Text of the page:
It would be really easy for me to be like, sorry, I don’t know what I can do about that. And instead, I think I saw it as an opportunity, like, what can I do both on that individual level to kind of invite more conversation into what that might look like to ask questions and be curious to not make assumptions about what that might mean.
But also, what can I do as a physician or a naturopathic doctor in society at large, within the healthcare world? You know, it’s partly why I founded All Heal Consulting so that I can kind of use some of the research that I’ve done with some colleagues and help to translate that into more education for other NDs around things like inclusive language or just rethinking how we talk about risk factors that are related to identity.
But it’s so critical that we don’t ignore what’s…just because something’s hard to talk about or we’re not sure about it or it doesn’t necessarily apply to us or we’re you know, or we don’t consider ourselves having the same lived experiences as some of our patients, that we acknowledge that and then kind of move towards what we can do.
Dr. Ben: Gotcha. Yeah. I mean, it’s, it’s so interesting too, looking at the principles of naturopathic medicine and, and not really seeing this piece there. I mean, it’s just, we’re not really, including, others and nature and we get these teachings from indigenous cultures about how we’re part of the web of life and we need to take care of the web.
And if we don’t, then we’ve actually become sick, but it’s not really, it’s there in our medicine, but I feel like it needs to be acknowledged that there is a disconnect there. You know, that it starts with acknowledging this disconnect. Would you agree? Or where does one start? Like how does one actually begin?
Dr. Cyndi: I mean, I think part of it is even thinking about that disconnect. I think it’s a lot easier to see if you’re using natural health products that like have a more direct connection to how, where they come from. You know, if we’re starting at that place of like, what can nature do for me often people are like, oh, I think about herbs, right?
And I think about herbal medicine or botanical medicine and how I use that. And I think one way I always think about it is like, ok, well, how can I, how can I help to ignite that relationship both within myself, so that I know where the herbs are coming from. I care about their source. I care about where, how they’re grown or who’s growing them or who’s caring for them and how they’re manufactured if I’m using a product that’s on the market.
But also in building that relationship on a 1-to-1 level. So, you know, I’m often like pulling up pictures of plants that I think would be appropriate for a patient to be like, hey, this is what it looks like so that it’s not just I’m taking a tincture or even a dried tea, but like here’s what the plant looks like in it’s like living form and maybe even you want to like, get to know it a little bit better if you can.
And so I think there’s some simple ways of kind of bridging that gap. Thinking about that, that sourcing is something endangered, is an endangered species? How is it, how is it being collected? How are things being manufactured that we’re using or the same thing we can talk about with food, or where we choose to exercise or move our bodies in different ways and what those relationships are,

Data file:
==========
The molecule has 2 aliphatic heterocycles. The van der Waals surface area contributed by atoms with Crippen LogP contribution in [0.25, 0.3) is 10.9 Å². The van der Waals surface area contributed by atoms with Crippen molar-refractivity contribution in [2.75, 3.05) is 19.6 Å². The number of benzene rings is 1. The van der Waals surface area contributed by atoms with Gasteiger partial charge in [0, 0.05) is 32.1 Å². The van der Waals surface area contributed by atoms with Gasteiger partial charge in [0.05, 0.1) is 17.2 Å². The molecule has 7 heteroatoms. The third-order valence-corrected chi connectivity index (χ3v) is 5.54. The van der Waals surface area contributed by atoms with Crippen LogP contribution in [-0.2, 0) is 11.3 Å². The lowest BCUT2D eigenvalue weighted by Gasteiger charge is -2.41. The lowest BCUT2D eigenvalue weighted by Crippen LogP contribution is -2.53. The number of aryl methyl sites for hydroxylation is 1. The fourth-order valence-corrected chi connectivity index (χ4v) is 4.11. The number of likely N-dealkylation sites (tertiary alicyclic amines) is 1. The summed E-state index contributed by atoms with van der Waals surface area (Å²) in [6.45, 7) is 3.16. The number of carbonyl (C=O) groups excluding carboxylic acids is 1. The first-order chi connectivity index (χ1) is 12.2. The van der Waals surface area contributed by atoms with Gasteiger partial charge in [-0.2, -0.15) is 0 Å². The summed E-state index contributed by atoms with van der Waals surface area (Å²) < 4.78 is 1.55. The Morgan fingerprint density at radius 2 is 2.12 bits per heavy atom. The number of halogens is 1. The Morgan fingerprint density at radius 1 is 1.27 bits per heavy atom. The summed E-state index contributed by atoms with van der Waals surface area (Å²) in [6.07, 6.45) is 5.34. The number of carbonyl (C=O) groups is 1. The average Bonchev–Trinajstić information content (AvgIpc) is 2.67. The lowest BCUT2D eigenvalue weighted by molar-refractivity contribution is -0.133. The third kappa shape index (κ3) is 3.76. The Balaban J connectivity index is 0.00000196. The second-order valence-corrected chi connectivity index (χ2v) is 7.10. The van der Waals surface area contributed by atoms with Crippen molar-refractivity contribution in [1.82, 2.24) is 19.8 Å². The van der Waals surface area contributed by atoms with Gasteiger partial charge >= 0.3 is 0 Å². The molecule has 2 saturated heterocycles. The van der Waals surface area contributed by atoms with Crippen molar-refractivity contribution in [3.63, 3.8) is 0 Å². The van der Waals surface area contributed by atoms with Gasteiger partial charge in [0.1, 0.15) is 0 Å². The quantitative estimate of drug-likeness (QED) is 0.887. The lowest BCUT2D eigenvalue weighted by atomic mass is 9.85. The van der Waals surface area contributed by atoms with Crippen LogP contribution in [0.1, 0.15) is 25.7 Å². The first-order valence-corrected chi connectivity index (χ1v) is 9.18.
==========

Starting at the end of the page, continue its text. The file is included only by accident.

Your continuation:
There’s other pieces about looking at how do you take things like small things like working with indigenous led businesses or black led businesses and as part of that reconciliation process in thinking about, if I am going to use something that has like a traditional Chinese medicine origin, then, because that’s part of our practice of naturopathic medicine here, then what does that look like? And, how am I using that or how do I think about that in the context of traditional Chinese philosophy of medicine as a whole system, right? As opposed to just like we think of our bodies as naturopaths, we’re often talking about, health as a whole system like you know, treat the whole person, another naturopathic principle.
And that whole person, is in community, that whole person is in the environment that they’re in, right? You’re in a different place than I am. We might have a different relationship to things. It might even extend to like what are the kinds of cultural considerations we might have when working with somebody on adding some therapeutic foods to their diet.
Or considering how to apply some dietary principles that might benefit their health and how do we choose the foods or how do we make those recommendations? Right. And so much of that is individualized, but we can kind of begin to think about how does that work when we’re thinking about the whole person in the context of equity and inclusion?
Dr. Ben: Well, where can people learn more about Heal All Consulting?
Dr. Cyndi: Yeah. people can, I mean, we’re online, at healallconsulting.ca, but also on on social media @HealAllConsulting on Instagram and Facebook. And certainly, we do a lot of work primarily with practitioners of health and wellness, to do education and even look at guiding social media in terms of representation and inclusion. But we also work with other kinds of businesses to work on equity diversity and inclusion.
But from that kind of anti oppressive practice perspective.
Dr. Ben: Well, thanks so much for joining us again, Dr. Cyndi,
Well, that concludes this episode of The Modern Vital Podcast. We’d love to hear from you. We value your feedback, and if you have any questions or suggestions, please reach out to me at email@example.com. Also, please leave us a review on Spotify or Apple if you enjoyed this episode, and we look forward to having you join us next week for another exciting episode of The Modern Vital Podcast.